The Pentagon wants to put additive manufacturing to broader use, but barriers remain.

For years, Pentagon officials have have been bullish about using 3D printing to build and fix weapons quicker and cheaper.

But its widespread use by the military has been slowed by regulatory and legal hurdles, experts say.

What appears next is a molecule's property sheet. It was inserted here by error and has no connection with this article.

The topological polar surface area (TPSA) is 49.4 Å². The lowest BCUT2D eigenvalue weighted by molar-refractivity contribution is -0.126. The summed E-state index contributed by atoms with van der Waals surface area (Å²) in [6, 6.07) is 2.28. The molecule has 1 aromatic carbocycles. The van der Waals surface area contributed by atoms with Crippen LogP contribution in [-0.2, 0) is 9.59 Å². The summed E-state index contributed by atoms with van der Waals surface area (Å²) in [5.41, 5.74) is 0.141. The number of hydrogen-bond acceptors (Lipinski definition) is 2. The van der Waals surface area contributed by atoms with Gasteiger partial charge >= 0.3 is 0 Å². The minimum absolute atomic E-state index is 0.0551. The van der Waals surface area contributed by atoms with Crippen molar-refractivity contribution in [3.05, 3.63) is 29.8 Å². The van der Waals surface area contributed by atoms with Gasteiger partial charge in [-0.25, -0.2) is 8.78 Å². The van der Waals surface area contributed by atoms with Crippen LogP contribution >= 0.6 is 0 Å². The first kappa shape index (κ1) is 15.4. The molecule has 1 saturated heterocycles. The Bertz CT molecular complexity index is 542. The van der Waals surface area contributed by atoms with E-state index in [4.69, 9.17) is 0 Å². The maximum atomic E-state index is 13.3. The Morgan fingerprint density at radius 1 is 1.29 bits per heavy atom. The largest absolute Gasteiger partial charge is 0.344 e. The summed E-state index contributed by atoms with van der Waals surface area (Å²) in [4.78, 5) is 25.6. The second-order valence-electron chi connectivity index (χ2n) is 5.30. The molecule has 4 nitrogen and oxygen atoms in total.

In hypersonics, 3D printing could cut the time to make a parts “from 18 months down to a matter of weeks,” Orringer said. But certifying new manufacturing techniques could take years, decades or more. Orringer has created a non-profit called Applied Science & Technology Research Organization of America, or ASTRO, to help bring advanced technology into defense-related manufacturing.